If this is good, then why not do more of it? Bloom embeddings are like an extreme version, where every word is handled like the unknown words above: there are 100 vectors for the “unknown” portion, and 0 for the “known” portion.

So far, this approach seems weird, but not necessarily good. The part that makes it unfairly effective is the next step: by simply doing the same thing multiple times, we can greatly improve the resolution, and have unique representations for far more words than we have vectors. The code in full:

import numpy
import mmh3

def allocate(n_vectors, n_dimensions):
    table = numpy.zeros((n_vectors, n_dimensions), dtype='f')
    table += numpy.random.uniform(-0.1, 0.1, table.size).reshape(table.shape)
    return table

def get_vector(table, word):
    hash1 = mmh3.hash(word, seed=0)
    hash2 = mmh3.hash(word, seed=1)
    row1 = hash1 % table.shape[0]
    row2 = hash2 % table.shape[0]
    return table[row1] + table[row2]

def update_vector(table, word, d_vector):
    hash1 = mmh3.hash(word, seed=0)
    hash2 = mmh3.hash(word, seed=1)
    row1 = hash1 % table.shape[0]
    row2 = hash2 % table.shape[0]
    table[row1] -= 0.001 * d_vector
    table[row2] -= 0.001 * d_vector

In this example, we’ve used two keys, assigned from two random hash functions. It’s unlikely that two words will collide on both keys, so by simply summing the vectors together, we’ll assign most words a unique representation.

For the sake of illustration, let’s step through a very small example, explicitly.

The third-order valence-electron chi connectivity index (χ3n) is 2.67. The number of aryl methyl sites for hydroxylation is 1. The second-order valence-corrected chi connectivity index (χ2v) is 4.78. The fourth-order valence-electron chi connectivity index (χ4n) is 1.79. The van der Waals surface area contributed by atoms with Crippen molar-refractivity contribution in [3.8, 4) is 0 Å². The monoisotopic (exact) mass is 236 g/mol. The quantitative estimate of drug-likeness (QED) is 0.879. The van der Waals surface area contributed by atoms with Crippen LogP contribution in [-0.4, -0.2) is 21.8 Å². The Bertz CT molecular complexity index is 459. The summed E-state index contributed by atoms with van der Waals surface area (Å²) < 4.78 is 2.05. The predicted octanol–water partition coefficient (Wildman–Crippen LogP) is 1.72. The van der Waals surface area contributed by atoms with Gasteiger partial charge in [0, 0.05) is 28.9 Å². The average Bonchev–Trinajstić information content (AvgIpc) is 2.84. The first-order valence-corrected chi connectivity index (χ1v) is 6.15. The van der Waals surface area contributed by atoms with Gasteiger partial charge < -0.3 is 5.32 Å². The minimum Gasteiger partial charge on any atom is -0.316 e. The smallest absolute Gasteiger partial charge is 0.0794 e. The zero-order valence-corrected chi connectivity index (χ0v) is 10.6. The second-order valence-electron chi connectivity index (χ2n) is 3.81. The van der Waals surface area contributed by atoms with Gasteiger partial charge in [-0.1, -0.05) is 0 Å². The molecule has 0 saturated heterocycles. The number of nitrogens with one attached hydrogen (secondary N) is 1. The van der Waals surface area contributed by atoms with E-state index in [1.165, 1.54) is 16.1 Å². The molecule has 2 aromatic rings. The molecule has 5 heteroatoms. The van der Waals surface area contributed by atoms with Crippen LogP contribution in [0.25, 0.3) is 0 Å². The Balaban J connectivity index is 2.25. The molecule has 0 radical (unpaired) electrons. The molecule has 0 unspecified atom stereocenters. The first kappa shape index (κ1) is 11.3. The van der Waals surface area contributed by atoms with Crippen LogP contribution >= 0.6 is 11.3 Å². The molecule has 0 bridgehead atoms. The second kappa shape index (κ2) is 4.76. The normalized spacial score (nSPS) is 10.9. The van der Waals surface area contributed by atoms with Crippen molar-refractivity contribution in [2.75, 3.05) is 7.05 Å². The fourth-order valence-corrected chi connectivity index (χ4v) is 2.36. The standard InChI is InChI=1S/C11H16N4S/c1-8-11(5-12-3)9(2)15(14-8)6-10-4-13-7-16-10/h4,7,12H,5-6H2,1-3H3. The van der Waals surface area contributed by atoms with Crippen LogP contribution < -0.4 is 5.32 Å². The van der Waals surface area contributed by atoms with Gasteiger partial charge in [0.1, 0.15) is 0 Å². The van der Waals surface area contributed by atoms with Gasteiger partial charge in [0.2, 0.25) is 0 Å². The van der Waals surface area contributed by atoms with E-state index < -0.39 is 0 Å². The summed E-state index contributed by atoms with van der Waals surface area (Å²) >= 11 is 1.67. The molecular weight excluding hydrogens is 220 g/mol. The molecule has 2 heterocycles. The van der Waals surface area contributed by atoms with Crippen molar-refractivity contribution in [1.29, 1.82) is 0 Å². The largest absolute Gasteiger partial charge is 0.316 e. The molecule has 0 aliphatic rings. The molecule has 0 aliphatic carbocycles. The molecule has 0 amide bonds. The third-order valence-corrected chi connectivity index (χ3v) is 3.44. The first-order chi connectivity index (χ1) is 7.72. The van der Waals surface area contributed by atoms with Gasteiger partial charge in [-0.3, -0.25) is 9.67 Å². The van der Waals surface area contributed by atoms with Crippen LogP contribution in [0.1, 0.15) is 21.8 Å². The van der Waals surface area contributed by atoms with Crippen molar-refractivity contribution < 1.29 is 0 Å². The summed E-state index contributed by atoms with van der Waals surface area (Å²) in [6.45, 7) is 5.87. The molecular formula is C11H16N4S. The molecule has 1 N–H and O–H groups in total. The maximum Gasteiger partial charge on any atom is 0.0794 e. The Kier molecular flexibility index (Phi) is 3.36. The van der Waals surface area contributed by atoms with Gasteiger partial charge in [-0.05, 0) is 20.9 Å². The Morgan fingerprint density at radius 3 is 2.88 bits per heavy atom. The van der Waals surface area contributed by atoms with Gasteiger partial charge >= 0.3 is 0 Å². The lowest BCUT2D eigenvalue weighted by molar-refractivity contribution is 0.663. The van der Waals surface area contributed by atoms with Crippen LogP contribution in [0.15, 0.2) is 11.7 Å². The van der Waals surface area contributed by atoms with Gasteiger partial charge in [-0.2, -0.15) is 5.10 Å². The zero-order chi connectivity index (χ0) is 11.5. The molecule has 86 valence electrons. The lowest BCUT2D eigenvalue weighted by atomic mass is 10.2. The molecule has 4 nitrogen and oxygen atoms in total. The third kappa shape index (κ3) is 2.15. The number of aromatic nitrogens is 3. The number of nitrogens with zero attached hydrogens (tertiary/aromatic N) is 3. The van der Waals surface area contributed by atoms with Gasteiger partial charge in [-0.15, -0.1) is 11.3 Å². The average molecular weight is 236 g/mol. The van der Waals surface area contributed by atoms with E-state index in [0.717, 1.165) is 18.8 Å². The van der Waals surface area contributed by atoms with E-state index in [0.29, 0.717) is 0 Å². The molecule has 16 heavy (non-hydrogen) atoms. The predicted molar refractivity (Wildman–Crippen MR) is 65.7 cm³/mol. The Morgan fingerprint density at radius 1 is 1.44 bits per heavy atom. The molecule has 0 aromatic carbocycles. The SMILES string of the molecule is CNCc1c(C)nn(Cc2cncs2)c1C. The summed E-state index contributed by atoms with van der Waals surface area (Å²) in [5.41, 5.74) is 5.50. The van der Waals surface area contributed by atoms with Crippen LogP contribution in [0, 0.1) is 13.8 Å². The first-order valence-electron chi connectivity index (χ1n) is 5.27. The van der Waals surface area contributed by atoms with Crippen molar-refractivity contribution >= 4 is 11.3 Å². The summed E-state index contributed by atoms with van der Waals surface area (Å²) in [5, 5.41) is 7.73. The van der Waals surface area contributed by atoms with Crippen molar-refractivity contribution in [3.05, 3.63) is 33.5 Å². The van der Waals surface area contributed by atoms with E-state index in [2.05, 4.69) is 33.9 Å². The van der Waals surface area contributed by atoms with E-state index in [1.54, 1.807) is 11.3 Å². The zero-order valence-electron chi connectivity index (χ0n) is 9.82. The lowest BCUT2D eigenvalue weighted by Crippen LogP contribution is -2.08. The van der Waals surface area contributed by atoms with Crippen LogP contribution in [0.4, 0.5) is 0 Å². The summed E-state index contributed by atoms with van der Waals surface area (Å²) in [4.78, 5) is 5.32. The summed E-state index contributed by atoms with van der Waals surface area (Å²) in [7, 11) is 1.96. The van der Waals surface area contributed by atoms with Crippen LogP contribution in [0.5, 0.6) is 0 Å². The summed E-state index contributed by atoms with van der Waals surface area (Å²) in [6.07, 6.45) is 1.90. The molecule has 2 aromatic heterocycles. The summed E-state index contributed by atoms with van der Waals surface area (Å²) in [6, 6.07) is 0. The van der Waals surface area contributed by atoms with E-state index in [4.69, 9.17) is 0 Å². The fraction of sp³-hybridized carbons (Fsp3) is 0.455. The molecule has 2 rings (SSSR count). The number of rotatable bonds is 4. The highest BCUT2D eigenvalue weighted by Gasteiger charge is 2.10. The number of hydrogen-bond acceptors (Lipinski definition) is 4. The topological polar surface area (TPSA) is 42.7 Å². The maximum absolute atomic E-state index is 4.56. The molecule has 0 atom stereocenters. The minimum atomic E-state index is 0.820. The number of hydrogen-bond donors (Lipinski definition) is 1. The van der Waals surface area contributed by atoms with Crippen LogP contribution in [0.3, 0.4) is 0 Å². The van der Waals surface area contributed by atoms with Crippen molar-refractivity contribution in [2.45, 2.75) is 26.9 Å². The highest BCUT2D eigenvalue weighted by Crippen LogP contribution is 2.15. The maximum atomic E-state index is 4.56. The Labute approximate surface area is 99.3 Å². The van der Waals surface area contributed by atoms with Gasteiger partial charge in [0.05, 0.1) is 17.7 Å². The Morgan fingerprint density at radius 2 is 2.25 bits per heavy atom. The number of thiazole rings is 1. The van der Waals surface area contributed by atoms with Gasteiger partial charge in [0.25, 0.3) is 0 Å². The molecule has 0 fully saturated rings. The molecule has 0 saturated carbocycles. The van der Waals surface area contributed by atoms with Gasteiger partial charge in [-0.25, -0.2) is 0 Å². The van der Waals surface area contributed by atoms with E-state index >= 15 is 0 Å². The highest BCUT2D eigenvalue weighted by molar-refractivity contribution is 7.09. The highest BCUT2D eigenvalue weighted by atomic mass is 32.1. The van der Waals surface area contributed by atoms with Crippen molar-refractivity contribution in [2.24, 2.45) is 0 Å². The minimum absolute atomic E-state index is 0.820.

Let’s say we have this vocabulary of 20 words:

vocab = ['apple', 'strawberry', 'orange', 'juice',
         'drink', 'smoothie', 'eat', 'fruit',
         'health', 'wellness', 'steak', 'fries',
         'ketchup', 'burger', 'chips', 'lobster',
         'caviar', 'service', 'waiter', 'chef']

We’ll embed these into two dimensions. Normally this would give us a table of (20, 2) floats, which we would randomly initialise. With the hashing trick, we can make the table smaller. Let’s give it 15 vectors:

normal = numpy.random.uniform(-0.1, 0.1, (20, 2))
hashed = numpy.random.uniform(-0.1, 0.1, (15, 2))

In the normal table, we want to map each word in our vocabulary to its own vector:

word2id = {}
def get_normal_vector(word, table):
    if word not in word2id:
        word2id[word] = len(word2id)
    return normal[word2id[word]]
normal vs. hashed embeddings
Normal vs. hashed embeddings

The hashed table only has 15 rows, so some words will have to share. We’ll handle this by mapping the word into an arbitrary integer – called a “hash value”. The hash function will return an arbitrary integer, which we’ll mod into the range (0, 15). Importantly, we need to be able to compute multiple, distinct hash values for each key – so Python’s built-in hash function is inconvenient. We’ll therefore use MurmurHash.

Let’s see what keys we get for our 20 vocabulary items, using MurmurHash:

hashes1 = [mmh3.hash(w, 1) % 15 for w in vocab]
assert hashes1 == [3, 6, 4, 13, 8, 3, 13, 1, 9, 12, 11, 4, 2, 13, 5, 10, 0, 2, 10, 13]

As you can see, some keys are shared between multiple words, while 2/15 keys are unoccupied. This is obviously unideal! If multiple words have the same key, they’ll map to the same vector – as far as the model is concerned, “strawberry” and “heart” will be indistinguishable. It won’t be clear which word was used – they have the same representation.

To address this, we simply hash the words again, this time using a different seed – so that we get a different set of arbitrary keys: